In September 1997, three months after AETV lodged its complaint, the FIA notified its rules on the ownership of broadcasting rights. The same month, another notification concerning the Formula One World Championship was made by the FIA and FOA.(3)
In October 1997, the FIA submitted a supplementary notification concerning a commercial agreement made between the FIA and ISC regarding the marketing of television rights to certain FIA international championships like the European truck racing championship.
In November 1997, the Commission received a second formal complaint. The complainant was the BPR organisation (later to become known as the GTR), a company involved in the organisation of an international series for Grand Tourism. The BPR/GTR claimed that the FIA had used its regulatory power to force it out of the market. This complaint was withdrawn following a financial settlement.
AETV and the BPR/GTR's formal complaints triggered an in-depth investigation. The Commission concluded that the FIA's safety and sporting rules could not be examined in isolation from its broadcasting rules and its commercial agreements with Mr Ecclestone's companies (i.e. FOA for the exploitation of the broadcasting rights of Formula One and ISC for some other international motor racing championships).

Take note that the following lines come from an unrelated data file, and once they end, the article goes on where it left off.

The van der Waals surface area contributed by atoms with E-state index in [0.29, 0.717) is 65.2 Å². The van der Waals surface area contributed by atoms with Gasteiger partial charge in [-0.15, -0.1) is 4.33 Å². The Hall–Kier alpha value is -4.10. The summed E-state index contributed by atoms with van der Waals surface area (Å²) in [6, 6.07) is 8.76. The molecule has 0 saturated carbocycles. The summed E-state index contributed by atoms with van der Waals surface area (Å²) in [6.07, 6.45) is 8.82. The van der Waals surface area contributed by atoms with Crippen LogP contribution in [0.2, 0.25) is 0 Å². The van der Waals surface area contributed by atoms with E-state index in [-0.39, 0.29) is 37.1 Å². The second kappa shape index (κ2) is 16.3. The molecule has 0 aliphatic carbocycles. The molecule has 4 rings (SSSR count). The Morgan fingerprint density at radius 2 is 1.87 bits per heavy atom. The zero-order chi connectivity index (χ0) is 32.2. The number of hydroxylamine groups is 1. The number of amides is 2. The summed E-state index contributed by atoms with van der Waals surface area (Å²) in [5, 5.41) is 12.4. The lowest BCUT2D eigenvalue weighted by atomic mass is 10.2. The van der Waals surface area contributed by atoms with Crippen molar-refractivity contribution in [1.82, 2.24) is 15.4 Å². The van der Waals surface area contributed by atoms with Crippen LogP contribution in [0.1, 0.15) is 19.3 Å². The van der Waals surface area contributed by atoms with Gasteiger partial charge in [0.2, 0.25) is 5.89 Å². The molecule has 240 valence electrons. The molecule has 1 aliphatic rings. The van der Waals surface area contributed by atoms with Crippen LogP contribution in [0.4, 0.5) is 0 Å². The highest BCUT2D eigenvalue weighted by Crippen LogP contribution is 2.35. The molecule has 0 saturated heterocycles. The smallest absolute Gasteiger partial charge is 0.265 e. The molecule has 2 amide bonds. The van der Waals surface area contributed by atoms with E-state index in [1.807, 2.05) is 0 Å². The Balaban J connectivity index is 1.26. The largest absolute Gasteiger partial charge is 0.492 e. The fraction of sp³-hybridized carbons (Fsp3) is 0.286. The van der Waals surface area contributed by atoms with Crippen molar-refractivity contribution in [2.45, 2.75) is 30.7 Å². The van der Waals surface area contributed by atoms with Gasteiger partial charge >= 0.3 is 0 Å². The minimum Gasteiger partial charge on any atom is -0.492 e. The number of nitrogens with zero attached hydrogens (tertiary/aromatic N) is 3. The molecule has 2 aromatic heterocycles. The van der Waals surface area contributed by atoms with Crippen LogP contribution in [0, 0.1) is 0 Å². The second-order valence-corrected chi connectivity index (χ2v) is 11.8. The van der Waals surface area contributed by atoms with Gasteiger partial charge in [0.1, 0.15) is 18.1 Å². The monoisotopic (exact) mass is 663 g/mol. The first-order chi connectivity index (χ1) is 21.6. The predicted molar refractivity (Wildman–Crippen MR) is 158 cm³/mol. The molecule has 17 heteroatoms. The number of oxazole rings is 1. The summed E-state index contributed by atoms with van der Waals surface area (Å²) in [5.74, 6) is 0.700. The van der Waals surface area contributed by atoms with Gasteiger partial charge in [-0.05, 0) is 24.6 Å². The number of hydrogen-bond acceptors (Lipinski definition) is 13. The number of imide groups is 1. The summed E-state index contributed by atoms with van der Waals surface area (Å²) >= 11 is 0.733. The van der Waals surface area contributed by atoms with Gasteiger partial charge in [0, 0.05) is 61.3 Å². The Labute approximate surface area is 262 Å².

On 19 December 1997, just two months after the notification of the broadcasting rules, the Commission's Directorate-General for Competition (DG IV) outlined its main preliminary competition concerns identified under both Articles 85 and Article 86 of the EC Treaty (now Articles 81 and 82 respectively). DG IV sent these so-called warning letters to the FIA as well as to FOA and ISC, with which the FIA has concluded long term contracts (14 years duration) for the exploitation of the broadcasting rights. The addressees had an opportunity to submit in writing their observations and proposals for amendments, which they did until March 1997.
In May 1998 the FIA lodged an application with the Court of First Instance claiming damages for non-contractual liability against the Commission. The case is still pending.
On 27 August 1998 the 'Concorde Agreement' was again changed and notified to the Commission. In November 1998 the FIA again changed its rules governing broadcasting so as to claim the television rights to championships incorporating the FIA name only.
(2) The amount of the fine is set in accordance with the Commissions Guidelines on the method of setting fines (OJ No. C 9 of 14.1.1998, p. 3, also available on the above-mentioned Internet site). The amount depends on the evaluation of all circumstances of the case, e.g. type, gravity and duration of the offences. The size of the company also plays a role. Furthermore, other aggravating and moderating circumstances must be taken into account. The amount of the fine is independent of the companys turnover. However, the amount shall never exceed 10% of the companys turnover in the full financial year preceding the year in which the Commission takes its decision.
(3) Descriptions of the FIAs internal rules and of the notified agreements for the organisation and operation of the FIA Formula One World Championship and the exploitation of television rights were published in O.J. No. C 361 of 27 November 1997 at pages 5 and 7 respectively.